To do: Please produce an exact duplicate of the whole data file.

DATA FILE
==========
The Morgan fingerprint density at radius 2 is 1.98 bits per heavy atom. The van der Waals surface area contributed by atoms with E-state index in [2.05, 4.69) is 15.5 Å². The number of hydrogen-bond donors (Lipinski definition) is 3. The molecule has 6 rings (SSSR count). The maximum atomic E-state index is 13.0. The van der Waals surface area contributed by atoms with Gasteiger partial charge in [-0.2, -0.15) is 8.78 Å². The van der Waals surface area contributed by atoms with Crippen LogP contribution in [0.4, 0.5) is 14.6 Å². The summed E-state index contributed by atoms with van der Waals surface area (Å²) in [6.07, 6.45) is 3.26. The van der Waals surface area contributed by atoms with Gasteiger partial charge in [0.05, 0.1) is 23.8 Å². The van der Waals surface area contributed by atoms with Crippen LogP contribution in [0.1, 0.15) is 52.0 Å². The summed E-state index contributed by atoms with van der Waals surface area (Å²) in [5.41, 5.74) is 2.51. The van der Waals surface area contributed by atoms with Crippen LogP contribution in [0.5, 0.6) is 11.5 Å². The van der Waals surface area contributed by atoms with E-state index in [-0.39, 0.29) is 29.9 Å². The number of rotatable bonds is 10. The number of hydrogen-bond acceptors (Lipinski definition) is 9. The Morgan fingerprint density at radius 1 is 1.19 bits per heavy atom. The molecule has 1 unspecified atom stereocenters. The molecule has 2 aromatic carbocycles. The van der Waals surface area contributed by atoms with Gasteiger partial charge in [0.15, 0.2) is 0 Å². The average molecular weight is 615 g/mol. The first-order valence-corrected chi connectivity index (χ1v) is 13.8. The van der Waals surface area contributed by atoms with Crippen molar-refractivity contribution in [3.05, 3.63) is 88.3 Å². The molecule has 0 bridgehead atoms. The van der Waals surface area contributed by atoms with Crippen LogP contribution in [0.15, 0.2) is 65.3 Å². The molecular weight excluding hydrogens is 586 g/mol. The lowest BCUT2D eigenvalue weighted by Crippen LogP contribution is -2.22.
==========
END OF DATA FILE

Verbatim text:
The Morgan fingerprint density at radius 2 is 1.98 bits per heavy atom. The van der Waals surface area contributed by atoms with E-state index in [2.05, 4.69) is 15.5 Å². The number of hydrogen-bond donors (Lipinski definition) is 3. The molecule has 6 rings (SSSR count). The maximum atomic E-state index is 13.0. The van der Waals surface area contributed by atoms with Gasteiger partial charge in [-0.2, -0.15) is 8.78 Å². The van der Waals surface area contributed by atoms with Crippen LogP contribution in [0.4, 0.5) is 14.6 Å². The summed E-state index contributed by atoms with van der Waals surface area (Å²) in [6.07, 6.45) is 3.26. The van der Waals surface area contributed by atoms with Gasteiger partial charge in [0.05, 0.1) is 23.8 Å². The van der Waals surface area contributed by atoms with Crippen LogP contribution in [0.1, 0.15) is 52.0 Å². The summed E-state index contributed by atoms with van der Waals surface area (Å²) in [5.41, 5.74) is 2.51. The van der Waals surface area contributed by atoms with Crippen LogP contribution in [0.5, 0.6) is 11.5 Å². The van der Waals surface area contributed by atoms with E-state index in [-0.39, 0.29) is 29.9 Å². The number of rotatable bonds is 10. The number of hydrogen-bond acceptors (Lipinski definition) is 9. The Morgan fingerprint density at radius 1 is 1.19 bits per heavy atom. The molecule has 1 unspecified atom stereocenters. The molecule has 2 aromatic carbocycles. The van der Waals surface area contributed by atoms with Gasteiger partial charge in [0.15, 0.2) is 0 Å². The average molecular weight is 615 g/mol. The first-order valence-corrected chi connectivity index (χ1v) is 13.8. The van der Waals surface area contributed by atoms with Crippen molar-refractivity contribution in [3.05, 3.63) is 88.3 Å². The molecule has 0 bridgehead atoms. The van der Waals surface area contributed by atoms with Crippen LogP contribution in [0.15, 0.2) is 65.3 Å². The molecular weight excluding hydrogens is 586 g/mol. The lowest BCUT2D eigenvalue weighted by Crippen LogP contribution is -2.22.